The Russian composer’s 1962 Edinburgh visit – and the UK premiere of his Fourth Symphony – will be commemorated in dazzling style, says Ken Walton
As a child of post-Second World War optimism, and of a world frantically realigning itself according to conflicting ideologies, it was inevitable that the early years of the Edinburgh International Festival should have inspired moments where art ruptured the Iron Curtain. It happened in 1962, the year Festival director Lord Harewood played the anti-Cold War card by inviting Dmitri Shostakovich to an International Festival music programme dominated by a cross-section of the great Russian composer’s symphonies and chamber works, some of which were being heard in the West for the first time.
The 1962 International Festival also promised to bring together two of the most intriguing modern composers of the day. By inviting Benjamin Britten to perform (accompanying the great Mstislav Rostropovich in Shostakovich’s Cello Sonata), and to see a production of his own opera The Turn of the Screw, Harewood created an opportunity to rekindle a nascent friendship that had taken root at the 1960 London premiere of Shostakovich’s First Cello Concerto.
The London programme had also featured Britten’s Cello Sonata, dedicated to Shostakovich. Each admired the other greatly, but spoke only briefly. Harewood’s rematch in Edinburgh should have presented an opportunity for them to become further acquainted, but fate played its hand – a seriously frozen shoulder prevented Britten from performing, so he headed home at the earliest opportunity.
“My meeting [in Edinburgh] with Benjamin Britten was rather short unfortunately,” recounted Shostakovich in a subsequent radio address to the USSR Composers’ Union. “He is suffering from some disease which affected his left hand, which he has to keep strapped up. It’s a kind of nervous disease, something very serious. And he wants so awfully much to come to our country. I’d like to say that, in my opinion, he is one of the most talented composers abroad.” In later years, Shostakovich dedicated his Fourteenth Symphony to Britten.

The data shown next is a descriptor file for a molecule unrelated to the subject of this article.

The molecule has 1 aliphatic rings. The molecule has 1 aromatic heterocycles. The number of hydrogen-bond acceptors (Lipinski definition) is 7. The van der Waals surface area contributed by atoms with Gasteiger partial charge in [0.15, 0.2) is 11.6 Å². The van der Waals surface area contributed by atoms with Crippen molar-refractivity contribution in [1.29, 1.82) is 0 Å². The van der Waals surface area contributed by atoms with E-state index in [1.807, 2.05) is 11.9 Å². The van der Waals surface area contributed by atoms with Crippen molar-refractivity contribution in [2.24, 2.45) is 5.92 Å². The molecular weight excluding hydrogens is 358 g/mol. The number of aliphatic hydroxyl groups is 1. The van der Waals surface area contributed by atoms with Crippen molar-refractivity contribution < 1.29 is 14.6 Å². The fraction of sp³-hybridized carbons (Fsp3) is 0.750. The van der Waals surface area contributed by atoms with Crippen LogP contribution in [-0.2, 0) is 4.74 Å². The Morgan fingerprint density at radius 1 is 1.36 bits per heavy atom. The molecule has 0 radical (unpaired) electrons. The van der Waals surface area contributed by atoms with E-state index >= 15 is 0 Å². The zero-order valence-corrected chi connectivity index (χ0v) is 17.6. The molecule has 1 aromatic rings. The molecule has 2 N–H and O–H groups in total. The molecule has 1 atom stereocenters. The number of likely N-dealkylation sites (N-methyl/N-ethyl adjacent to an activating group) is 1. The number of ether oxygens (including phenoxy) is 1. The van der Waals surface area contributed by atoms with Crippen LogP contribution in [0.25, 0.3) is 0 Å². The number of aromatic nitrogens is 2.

In personal terms, they shared similar characteristics. Both were shy and reticent. Musically, a mutual admiration for Mahler gave commonality to their early compositional aspirations. In Shostakovich’s case, this manifested itself most openly in the extravagance – he referred to it as “grandiosomania” – of his heavily scored Fourth Symphony.
That work, coupled with Britten’s Variations on a Theme of Frank Bridge and Prokofiev’s Classical Symphony, that lies at the centre of one of this year’s Festival extravaganzas. It will use the combined forces of the Mariinsky Theatre Orchestra and Royal Scottish National Orchestra under the baton of International Festival honorary president Valery Gergiev.
Festival director Fergus Linehan reckons the Shostakovich legacy is worth shouting about. When he approached Gergiev about putting the two orchestras together, the maestro loved the idea. “He’s one of those conductors you’d describe as a true festival conductor, who wants to think of other ways of presenting music, something that would have real substance and a legacy behind it,” says Linehan.
Think of the extraordinary significance of the 1962 performance by Gennadi Rozhdestvensky and the Philharmonia, the UK premiere of a work written in the 1930s, withdrawn by the composer during rehearsals for its originally intended Leningrad premiere due to growing criticism of his music by the Soviet regime, and only finally unveiled to Russian audiences in 1961. By then it was seen as the “missing link” in Shostakovich’s symphonic output, which had by then reached No 12.
The Edinburgh performance was a truly symbolic moment for Western audiences keen to understand the musical ethos of Soviet Russia, for at the time of writing the Fourth Symphony, Shostakovich had been seriously under threat from Communist Party attacks. Immediately after Stalin attended a 1936 performance of his popularly-acclaimed expressionist opera Lady Macbeth of Mtsensk, an article in the state newspaper Pravda denounced the composer as subversive and in opposition to the cultural values of the Communist Party.